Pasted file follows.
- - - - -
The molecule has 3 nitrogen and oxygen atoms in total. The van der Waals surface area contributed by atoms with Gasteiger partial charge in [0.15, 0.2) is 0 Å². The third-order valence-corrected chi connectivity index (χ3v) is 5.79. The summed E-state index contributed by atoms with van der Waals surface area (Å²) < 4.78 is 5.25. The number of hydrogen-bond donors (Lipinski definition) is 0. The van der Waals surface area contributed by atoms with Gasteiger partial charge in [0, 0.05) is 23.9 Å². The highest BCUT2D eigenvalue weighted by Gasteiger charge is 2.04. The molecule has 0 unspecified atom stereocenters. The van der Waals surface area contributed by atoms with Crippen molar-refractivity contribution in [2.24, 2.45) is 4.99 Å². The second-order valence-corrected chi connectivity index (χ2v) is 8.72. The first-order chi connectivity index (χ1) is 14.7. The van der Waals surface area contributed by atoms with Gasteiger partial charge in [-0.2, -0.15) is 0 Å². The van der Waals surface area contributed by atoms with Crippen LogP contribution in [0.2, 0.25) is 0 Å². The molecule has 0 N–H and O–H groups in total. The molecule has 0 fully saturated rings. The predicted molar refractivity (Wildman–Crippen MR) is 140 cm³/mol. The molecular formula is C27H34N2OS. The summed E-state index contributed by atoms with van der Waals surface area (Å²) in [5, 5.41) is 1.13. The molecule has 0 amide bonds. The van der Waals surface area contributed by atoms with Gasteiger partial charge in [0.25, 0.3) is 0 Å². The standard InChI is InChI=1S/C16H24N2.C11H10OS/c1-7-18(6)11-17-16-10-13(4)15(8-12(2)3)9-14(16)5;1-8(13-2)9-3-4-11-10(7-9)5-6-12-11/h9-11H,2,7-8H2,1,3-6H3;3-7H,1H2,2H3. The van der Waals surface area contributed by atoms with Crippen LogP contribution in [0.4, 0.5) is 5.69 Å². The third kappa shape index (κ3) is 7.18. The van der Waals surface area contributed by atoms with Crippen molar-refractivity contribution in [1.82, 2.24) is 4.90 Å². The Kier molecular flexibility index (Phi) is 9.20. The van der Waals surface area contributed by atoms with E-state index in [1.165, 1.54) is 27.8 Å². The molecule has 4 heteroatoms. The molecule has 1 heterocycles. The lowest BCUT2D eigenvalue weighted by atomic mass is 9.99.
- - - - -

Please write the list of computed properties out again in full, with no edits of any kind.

The molecule has 3 nitrogen and oxygen atoms in total. The van der Waals surface area contributed by atoms with Gasteiger partial charge in [0.15, 0.2) is 0 Å². The third-order valence-corrected chi connectivity index (χ3v) is 5.79. The summed E-state index contributed by atoms with van der Waals surface area (Å²) < 4.78 is 5.25. The number of hydrogen-bond donors (Lipinski definition) is 0. The van der Waals surface area contributed by atoms with Gasteiger partial charge in [0, 0.05) is 23.9 Å². The highest BCUT2D eigenvalue weighted by Gasteiger charge is 2.04. The molecule has 0 unspecified atom stereocenters. The van der Waals surface area contributed by atoms with Crippen molar-refractivity contribution in [2.24, 2.45) is 4.99 Å². The second-order valence-corrected chi connectivity index (χ2v) is 8.72. The first-order chi connectivity index (χ1) is 14.7. The van der Waals surface area contributed by atoms with Gasteiger partial charge in [-0.2, -0.15) is 0 Å². The van der Waals surface area contributed by atoms with Crippen LogP contribution in [0.2, 0.25) is 0 Å². The molecule has 0 N–H and O–H groups in total. The molecule has 0 fully saturated rings. The predicted molar refractivity (Wildman–Crippen MR) is 140 cm³/mol. The molecular formula is C27H34N2OS. The summed E-state index contributed by atoms with van der Waals surface area (Å²) in [5, 5.41) is 1.13. The molecule has 0 amide bonds. The van der Waals surface area contributed by atoms with Gasteiger partial charge in [0.25, 0.3) is 0 Å². The standard InChI is InChI=1S/C16H24N2.C11H10OS/c1-7-18(6)11-17-16-10-13(4)15(8-12(2)3)9-14(16)5;1-8(13-2)9-3-4-11-10(7-9)5-6-12-11/h9-11H,2,7-8H2,1,3-6H3;3-7H,1H2,2H3. The van der Waals surface area contributed by atoms with Crippen LogP contribution in [0.4, 0.5) is 5.69 Å². The third kappa shape index (κ3) is 7.18. The van der Waals surface area contributed by atoms with Crippen molar-refractivity contribution in [1.82, 2.24) is 4.90 Å². The Kier molecular flexibility index (Phi) is 9.20. The van der Waals surface area contributed by atoms with E-state index in [1.165, 1.54) is 27.8 Å². The molecule has 4 heteroatoms. The molecule has 1 heterocycles. The lowest BCUT2D eigenvalue weighted by atomic mass is 9.99.